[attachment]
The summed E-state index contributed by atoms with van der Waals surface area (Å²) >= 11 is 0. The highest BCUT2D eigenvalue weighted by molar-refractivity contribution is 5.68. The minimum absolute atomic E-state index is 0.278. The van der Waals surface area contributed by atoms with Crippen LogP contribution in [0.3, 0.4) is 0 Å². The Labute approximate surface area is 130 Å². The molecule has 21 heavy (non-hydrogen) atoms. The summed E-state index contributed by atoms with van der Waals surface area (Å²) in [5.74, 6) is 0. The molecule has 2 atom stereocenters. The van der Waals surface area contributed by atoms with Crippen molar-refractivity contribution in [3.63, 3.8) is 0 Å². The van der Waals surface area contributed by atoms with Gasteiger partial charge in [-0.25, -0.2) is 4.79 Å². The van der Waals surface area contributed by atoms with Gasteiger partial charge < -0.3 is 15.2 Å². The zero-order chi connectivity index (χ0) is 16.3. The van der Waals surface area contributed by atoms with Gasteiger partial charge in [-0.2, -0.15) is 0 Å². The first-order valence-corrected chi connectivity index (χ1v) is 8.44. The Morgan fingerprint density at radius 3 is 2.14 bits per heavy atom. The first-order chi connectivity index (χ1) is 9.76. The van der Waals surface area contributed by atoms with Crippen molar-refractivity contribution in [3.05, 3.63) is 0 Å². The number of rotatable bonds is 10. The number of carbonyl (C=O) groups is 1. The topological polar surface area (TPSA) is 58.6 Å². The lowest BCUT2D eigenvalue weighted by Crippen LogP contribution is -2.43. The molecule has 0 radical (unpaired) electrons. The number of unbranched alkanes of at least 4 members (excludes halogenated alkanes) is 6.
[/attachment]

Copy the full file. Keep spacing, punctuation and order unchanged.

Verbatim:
The summed E-state index contributed by atoms with van der Waals surface area (Å²) >= 11 is 0. The highest BCUT2D eigenvalue weighted by molar-refractivity contribution is 5.68. The minimum absolute atomic E-state index is 0.278. The van der Waals surface area contributed by atoms with Crippen LogP contribution in [0.3, 0.4) is 0 Å². The Labute approximate surface area is 130 Å². The molecule has 21 heavy (non-hydrogen) atoms. The summed E-state index contributed by atoms with van der Waals surface area (Å²) in [5.74, 6) is 0. The molecule has 2 atom stereocenters. The van der Waals surface area contributed by atoms with Crippen molar-refractivity contribution in [3.63, 3.8) is 0 Å². The van der Waals surface area contributed by atoms with Gasteiger partial charge in [-0.25, -0.2) is 4.79 Å². The van der Waals surface area contributed by atoms with Gasteiger partial charge < -0.3 is 15.2 Å². The zero-order chi connectivity index (χ0) is 16.3. The van der Waals surface area contributed by atoms with Gasteiger partial charge in [-0.2, -0.15) is 0 Å². The first-order valence-corrected chi connectivity index (χ1v) is 8.44. The Morgan fingerprint density at radius 3 is 2.14 bits per heavy atom. The first-order chi connectivity index (χ1) is 9.76. The van der Waals surface area contributed by atoms with Crippen molar-refractivity contribution in [3.05, 3.63) is 0 Å². The number of rotatable bonds is 10. The number of carbonyl (C=O) groups is 1. The topological polar surface area (TPSA) is 58.6 Å². The lowest BCUT2D eigenvalue weighted by Crippen LogP contribution is -2.43. The molecule has 0 radical (unpaired) electrons. The number of unbranched alkanes of at least 4 members (excludes halogenated alkanes) is 6.